As a senior in college with a journalism degree that doesn’t guarantee me a job, applying for full-time positions has taken up more time during my last semester than anything else. As I have been applying to jobs and sending out portfolios to potential employers, I have noticed that hiring managers think they are above the rules.
We’re taught in school and most internships that you respond the moment you receive something. No matter the message and no matter the time (usually as an intern you have higher expectations of this), you should always show immediate response.
But why is it that when I send in a huge portfolio or an application, I don’t hear anything for months at a time. With my monthly checking-in emails and my phone calls to the hiring manager that conveniently always go to an assistant or to voicemail, I feel like I am speaking to a wall.
As a job seeker, I guess I’m confused on who is obligated to take part in this norm and who isn’t. Just like anyone searching for a job, I would prefer to receive an invitation to an interview, but if you aren’t hiring or don’t think I would fit with your company, just let me know. I have tough skin and know how rejection feels – if it’s just not meant to be, that’s OK. But I’m not OK with having the hope that I may have a shot, when the reality is I don’t.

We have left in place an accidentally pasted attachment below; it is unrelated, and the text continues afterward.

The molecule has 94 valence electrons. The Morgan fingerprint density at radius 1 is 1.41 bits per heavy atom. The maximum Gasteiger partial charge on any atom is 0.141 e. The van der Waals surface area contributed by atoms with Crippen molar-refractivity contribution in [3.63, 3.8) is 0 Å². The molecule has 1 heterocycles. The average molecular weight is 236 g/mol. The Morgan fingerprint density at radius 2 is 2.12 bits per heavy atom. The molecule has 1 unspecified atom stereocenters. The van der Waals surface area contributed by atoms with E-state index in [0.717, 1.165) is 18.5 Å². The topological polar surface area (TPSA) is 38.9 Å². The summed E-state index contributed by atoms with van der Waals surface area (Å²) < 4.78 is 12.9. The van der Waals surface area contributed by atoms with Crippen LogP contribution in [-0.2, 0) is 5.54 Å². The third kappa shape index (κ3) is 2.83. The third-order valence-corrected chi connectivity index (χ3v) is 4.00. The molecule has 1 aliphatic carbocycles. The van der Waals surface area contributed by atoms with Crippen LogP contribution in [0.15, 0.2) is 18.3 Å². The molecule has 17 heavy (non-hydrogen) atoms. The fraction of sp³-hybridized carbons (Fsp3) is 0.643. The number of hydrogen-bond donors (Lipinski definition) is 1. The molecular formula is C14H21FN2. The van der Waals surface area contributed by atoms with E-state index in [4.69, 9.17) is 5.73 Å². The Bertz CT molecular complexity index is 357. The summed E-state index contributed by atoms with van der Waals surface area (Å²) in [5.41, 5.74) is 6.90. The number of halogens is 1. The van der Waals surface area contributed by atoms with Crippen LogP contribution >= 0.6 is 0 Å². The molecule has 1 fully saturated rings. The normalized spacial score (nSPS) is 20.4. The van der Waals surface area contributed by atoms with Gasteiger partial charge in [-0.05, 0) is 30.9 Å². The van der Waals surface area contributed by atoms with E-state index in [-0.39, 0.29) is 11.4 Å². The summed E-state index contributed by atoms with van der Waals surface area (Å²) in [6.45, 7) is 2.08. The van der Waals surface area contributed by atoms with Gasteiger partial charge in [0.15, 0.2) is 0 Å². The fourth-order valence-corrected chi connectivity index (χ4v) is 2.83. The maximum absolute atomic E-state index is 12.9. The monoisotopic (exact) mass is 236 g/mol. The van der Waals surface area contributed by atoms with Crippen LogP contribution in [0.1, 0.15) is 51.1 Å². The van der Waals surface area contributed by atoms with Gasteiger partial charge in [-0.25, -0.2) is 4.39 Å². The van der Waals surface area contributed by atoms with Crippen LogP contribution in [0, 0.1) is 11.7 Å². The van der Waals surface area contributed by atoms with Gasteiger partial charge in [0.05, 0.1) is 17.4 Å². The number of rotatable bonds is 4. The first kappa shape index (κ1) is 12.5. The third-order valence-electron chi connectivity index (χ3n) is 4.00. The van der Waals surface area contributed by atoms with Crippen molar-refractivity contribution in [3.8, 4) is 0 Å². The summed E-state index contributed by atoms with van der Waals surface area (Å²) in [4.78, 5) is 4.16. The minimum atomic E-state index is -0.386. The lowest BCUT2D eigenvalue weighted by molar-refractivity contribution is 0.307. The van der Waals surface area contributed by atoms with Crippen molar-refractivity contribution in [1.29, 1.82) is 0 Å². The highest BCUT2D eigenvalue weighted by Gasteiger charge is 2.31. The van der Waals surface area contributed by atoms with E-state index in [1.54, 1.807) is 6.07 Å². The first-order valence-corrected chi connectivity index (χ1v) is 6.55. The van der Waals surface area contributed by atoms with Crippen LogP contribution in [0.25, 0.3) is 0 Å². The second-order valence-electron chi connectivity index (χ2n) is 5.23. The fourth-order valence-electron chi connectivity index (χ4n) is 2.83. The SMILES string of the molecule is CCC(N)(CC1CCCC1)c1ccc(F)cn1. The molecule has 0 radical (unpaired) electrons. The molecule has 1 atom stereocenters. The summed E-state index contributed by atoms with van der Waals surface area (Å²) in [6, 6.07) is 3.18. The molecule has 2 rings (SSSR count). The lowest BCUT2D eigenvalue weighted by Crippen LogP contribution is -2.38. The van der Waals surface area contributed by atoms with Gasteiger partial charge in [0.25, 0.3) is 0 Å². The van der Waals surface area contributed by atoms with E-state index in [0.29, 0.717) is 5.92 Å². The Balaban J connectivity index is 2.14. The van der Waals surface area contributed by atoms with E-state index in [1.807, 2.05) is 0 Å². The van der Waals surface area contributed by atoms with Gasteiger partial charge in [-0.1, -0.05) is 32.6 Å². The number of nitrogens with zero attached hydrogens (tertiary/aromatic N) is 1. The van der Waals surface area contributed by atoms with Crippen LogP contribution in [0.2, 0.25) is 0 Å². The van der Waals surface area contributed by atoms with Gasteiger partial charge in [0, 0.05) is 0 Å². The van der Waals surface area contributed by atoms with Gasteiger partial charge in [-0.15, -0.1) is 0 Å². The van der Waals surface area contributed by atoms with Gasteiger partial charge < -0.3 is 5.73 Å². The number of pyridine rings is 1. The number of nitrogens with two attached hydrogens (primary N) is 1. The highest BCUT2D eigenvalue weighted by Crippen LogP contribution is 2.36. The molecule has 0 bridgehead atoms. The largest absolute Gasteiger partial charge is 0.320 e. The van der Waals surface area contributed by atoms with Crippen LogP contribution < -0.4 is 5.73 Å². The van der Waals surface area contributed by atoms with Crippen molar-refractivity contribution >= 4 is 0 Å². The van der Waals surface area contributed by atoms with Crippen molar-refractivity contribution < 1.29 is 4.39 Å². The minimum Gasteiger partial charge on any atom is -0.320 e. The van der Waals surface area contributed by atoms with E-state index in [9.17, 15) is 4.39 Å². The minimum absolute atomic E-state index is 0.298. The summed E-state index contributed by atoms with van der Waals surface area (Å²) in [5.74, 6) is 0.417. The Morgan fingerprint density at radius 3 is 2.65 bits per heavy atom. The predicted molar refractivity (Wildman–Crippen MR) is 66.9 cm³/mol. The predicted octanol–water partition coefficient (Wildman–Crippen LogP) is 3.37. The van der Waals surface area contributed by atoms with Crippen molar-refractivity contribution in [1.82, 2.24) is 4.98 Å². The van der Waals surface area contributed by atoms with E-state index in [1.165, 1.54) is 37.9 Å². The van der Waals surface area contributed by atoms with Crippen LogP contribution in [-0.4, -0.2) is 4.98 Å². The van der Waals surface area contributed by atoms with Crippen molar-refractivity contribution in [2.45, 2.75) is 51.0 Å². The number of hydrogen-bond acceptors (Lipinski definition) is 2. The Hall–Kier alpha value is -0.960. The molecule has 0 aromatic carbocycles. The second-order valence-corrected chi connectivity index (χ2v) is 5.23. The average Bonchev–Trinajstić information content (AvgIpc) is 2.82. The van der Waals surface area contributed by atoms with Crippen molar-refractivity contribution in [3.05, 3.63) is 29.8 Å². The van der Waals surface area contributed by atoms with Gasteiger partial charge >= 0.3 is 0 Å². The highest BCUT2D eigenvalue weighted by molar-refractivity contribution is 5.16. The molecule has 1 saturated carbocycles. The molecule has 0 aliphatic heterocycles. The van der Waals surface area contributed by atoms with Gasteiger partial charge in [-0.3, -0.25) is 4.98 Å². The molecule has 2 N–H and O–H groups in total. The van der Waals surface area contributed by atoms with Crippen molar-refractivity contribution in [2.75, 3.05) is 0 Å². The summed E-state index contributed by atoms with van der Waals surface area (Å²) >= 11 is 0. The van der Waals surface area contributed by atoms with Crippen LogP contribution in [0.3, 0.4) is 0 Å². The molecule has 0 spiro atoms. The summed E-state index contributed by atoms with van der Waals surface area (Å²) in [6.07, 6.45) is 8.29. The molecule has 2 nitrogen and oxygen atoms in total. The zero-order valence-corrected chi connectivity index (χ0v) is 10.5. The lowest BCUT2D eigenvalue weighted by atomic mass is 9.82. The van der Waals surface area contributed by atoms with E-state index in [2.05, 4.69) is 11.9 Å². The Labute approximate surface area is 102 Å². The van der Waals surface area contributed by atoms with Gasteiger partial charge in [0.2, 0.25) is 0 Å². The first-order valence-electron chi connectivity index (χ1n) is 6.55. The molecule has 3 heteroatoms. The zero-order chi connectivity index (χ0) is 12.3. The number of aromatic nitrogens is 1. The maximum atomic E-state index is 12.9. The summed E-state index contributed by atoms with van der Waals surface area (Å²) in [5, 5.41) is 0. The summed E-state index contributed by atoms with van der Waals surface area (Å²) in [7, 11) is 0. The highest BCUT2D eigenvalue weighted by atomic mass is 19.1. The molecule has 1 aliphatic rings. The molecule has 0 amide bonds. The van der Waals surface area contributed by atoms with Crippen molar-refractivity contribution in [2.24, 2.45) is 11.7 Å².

Outside of my Baylor walls, it’s a cruel world. You hear of corporate America being selfish, where being polite and kind will not get you far. I think there is a part of it that may be true, but I have always hoped that it isn’t the case. But as the job hunt has gotten more intense and the days counting down to graduation start to grow small, my view on corporate America has shifted.
Instead of the naive, optimistic viewpoint I used to have, I have taken the realistic approach. People are busy, and we live in a world that thrives on living minute by minute. Even if it’s a pre-made email sent to everyone, I really believe that it shows a company cares, even if they may not, and it only takes a moment to send.
As simple a word as “no” is, it’s a word that I and thousands of others going through the same process don’t even get the option of hearing. Hear me loud and clear: I love the word “no.” It is the fire that fuels me and pushes me to be better.
I think job seekers like myself deserve an answer, and I think it is a bit inconsiderate not to respond. We want to be where you are and do what you do someday, and we deserve a simple answer.